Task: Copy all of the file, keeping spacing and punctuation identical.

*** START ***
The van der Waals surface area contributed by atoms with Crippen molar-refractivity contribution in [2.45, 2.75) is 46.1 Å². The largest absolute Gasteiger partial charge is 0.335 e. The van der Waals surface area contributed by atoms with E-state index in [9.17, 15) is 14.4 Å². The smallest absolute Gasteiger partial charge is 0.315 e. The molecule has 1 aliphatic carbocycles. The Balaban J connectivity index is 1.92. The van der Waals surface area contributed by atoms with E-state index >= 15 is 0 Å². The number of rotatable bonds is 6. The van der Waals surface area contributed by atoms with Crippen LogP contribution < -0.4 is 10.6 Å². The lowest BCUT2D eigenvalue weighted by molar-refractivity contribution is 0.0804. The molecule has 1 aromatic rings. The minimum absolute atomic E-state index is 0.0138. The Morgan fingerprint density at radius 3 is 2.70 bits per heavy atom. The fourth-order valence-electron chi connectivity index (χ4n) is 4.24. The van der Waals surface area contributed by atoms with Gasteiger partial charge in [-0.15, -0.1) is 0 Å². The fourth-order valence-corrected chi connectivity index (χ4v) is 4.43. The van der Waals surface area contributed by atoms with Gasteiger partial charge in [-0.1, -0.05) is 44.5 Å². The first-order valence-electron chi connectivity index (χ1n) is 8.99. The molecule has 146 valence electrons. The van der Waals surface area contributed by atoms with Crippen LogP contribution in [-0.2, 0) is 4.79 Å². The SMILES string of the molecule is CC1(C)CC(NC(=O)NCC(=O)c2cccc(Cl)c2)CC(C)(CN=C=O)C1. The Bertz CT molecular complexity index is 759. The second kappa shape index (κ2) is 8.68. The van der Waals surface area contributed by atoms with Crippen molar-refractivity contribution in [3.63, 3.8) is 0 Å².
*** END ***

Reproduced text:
The van der Waals surface area contributed by atoms with Crippen molar-refractivity contribution in [2.45, 2.75) is 46.1 Å². The largest absolute Gasteiger partial charge is 0.335 e. The van der Waals surface area contributed by atoms with E-state index in [9.17, 15) is 14.4 Å². The smallest absolute Gasteiger partial charge is 0.315 e. The molecule has 1 aliphatic carbocycles. The Balaban J connectivity index is 1.92. The van der Waals surface area contributed by atoms with E-state index >= 15 is 0 Å². The number of rotatable bonds is 6. The van der Waals surface area contributed by atoms with Crippen LogP contribution < -0.4 is 10.6 Å². The lowest BCUT2D eigenvalue weighted by molar-refractivity contribution is 0.0804. The molecule has 1 aromatic rings. The minimum absolute atomic E-state index is 0.0138. The Morgan fingerprint density at radius 3 is 2.70 bits per heavy atom. The fourth-order valence-electron chi connectivity index (χ4n) is 4.24. The van der Waals surface area contributed by atoms with Gasteiger partial charge in [-0.15, -0.1) is 0 Å². The fourth-order valence-corrected chi connectivity index (χ4v) is 4.43. The van der Waals surface area contributed by atoms with Gasteiger partial charge in [-0.1, -0.05) is 44.5 Å². The first-order valence-electron chi connectivity index (χ1n) is 8.99. The molecule has 146 valence electrons. The van der Waals surface area contributed by atoms with Crippen LogP contribution in [-0.2, 0) is 4.79 Å². The SMILES string of the molecule is CC1(C)CC(NC(=O)NCC(=O)c2cccc(Cl)c2)CC(C)(CN=C=O)C1. The Bertz CT molecular complexity index is 759. The second kappa shape index (κ2) is 8.68. The van der Waals surface area contributed by atoms with Crippen molar-refractivity contribution in [3.63, 3.8) is 0 Å².